The Webster Twinfisher 4.6 Runabout is a roomy, stable fishing platform able to be customised exactly to any owner’s needs.
SECTION: NSW boat test
THERE’S a current trend towards ‘turnkey’ packages where a boat is displayed with all the extras and the dealer advertises the rig at a drive-away price.
It’s all very neat and tidy and the package gets the average fisho into something practical in which they can catch fish in relative comfort from the word go.
There are, however, those who want a certain layout with certain extras, all in the right place and maybe a particular brand of electronics, motor and ancillaries. This, then, becomes a custom boat and no two custom boats are the same.
Ron Webster, the brains behind the success story of the twin-hull Webster Twinfishers, builds a basic platform and is then guided by the customer or the dealer how to turn that boat into a hand-crafted machine that complies with exactly what the customer wants.
As regular readers know, I have tested a number of Websters over the years and it’s hard to find a better fishing boat when it comes to room, safety and stability. Starting off as a one-man business many moons ago at Orange, Ron Webster has now relinquished a large part of the operation to another party.
Don’t panic. The Websters are still the same boat with the strong build quality that they have become famous for and Ron will still have a big say in the manufacture of these cats.
One of the relatively new Webster models is the 4.6m Runabout. This boat has the equivalent cockpit space of a 5.1-metre cuddy and is ideal for the angler who fishes Broken Bay, Botany Bay, the Hawkesbury, Moreton Bay and who occasionally likes to poke their nose outside when conditions allow.
With a 3.5mm alloy bottom and 2mm pressed clinker sides, the seam-welded Websters are rigid boats and are not subject to lateral twist.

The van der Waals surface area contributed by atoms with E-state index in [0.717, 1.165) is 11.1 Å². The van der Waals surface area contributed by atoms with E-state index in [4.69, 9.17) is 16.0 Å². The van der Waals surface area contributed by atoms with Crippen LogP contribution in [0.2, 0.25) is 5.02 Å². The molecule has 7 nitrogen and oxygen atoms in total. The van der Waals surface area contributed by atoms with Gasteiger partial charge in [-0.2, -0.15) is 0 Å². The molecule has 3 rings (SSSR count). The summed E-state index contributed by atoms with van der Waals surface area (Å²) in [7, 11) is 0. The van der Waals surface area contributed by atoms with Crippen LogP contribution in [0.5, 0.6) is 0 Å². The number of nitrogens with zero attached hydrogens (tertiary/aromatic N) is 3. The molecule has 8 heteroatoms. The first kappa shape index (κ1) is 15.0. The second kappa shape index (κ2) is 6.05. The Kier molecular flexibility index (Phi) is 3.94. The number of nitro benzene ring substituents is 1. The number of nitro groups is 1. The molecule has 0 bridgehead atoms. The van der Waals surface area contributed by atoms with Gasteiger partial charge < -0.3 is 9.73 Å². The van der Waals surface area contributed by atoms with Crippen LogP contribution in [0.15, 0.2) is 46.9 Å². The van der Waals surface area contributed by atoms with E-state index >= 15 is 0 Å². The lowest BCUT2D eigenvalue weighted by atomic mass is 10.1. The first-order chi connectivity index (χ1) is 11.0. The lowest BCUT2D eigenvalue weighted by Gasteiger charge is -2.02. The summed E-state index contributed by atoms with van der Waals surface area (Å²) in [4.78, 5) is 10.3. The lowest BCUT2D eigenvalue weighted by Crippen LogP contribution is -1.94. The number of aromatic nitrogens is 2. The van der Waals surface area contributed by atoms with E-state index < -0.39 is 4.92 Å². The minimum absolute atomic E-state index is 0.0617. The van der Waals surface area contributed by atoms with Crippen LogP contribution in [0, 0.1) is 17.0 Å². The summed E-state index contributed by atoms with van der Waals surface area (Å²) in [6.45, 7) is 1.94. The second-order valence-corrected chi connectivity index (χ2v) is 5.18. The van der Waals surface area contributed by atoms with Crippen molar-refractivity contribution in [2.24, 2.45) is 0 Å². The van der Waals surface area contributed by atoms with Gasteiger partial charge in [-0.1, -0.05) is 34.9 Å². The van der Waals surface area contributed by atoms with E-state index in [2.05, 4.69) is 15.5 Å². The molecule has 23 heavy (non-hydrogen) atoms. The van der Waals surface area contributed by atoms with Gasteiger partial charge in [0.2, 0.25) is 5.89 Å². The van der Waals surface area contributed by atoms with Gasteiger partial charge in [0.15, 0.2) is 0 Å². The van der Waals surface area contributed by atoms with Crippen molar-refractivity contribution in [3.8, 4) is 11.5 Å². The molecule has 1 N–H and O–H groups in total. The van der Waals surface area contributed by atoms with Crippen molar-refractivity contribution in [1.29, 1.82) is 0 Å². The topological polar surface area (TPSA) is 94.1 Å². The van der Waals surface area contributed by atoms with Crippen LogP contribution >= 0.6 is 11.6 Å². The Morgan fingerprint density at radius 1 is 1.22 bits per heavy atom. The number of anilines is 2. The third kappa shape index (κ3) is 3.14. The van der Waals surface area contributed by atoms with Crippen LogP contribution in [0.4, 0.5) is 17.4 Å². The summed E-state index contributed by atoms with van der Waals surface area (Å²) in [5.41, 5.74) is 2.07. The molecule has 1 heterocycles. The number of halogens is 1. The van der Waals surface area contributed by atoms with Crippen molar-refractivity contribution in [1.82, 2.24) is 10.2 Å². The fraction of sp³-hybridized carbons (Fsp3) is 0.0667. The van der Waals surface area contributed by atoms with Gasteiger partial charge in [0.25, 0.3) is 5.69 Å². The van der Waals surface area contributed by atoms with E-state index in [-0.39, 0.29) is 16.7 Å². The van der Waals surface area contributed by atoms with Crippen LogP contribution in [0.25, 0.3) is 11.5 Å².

The test rig sported a 75hp two-stroke Salt Water Mercury spinning an 18” Vengeance propeller. Twin hulls need a bit more grunt than a similar-sized monohull to get them up and running. The big black outboard supplied plenty of go-forward.
My companion for the day was Ken Bullen, from Ken Bullen Marine, who supplied the test boat.
The Webster planed at 2400rpm with 15mph showing on the speedo. At 3000rpm we cruised at a comfortable 20mph. Flat stick at 4800rpm, the speedometer needle indicated a touch over 34mph – plenty fast enough, even for the speed freaks. However, the transom is ticketed to take two- and four-stroke motors up to 90hp, which would give brisk performance even with heavy loads.
I ran the ruler over the useable cockpit space and it came in at a whopping 1702mm x 2502mm, which will allow four anglers to fish with little jostling. The 650mm coaming height just passes my minimum limits but, with the addition of full-length side rails, they will give a lot more support and security when leaning over to net or gaff fish.
Standard inclusions were few and far between on the test boat as it’s up to the customer to add what he/she wants on the rig. The small bowsprit holds a plastic bow roller and there are solid split bow rails for hand-holds.
A small self-draining anchor well holds a modicum of rope and an anchor. The Webster could hang vertically off the extra-strong, welded cross bollard up forward but the chequerplate front deck is just a wee bit too small to act as a casting platform.
I liked the new, curved, three-piece, tinted windscreen. It looks so much better than the square screen of previous models.
The screen is solidly mounted with a thick, non-reflective black frame that can act as a hand-hold. An opening in the middle gives plenty of hip room to lean forward and work the anchor.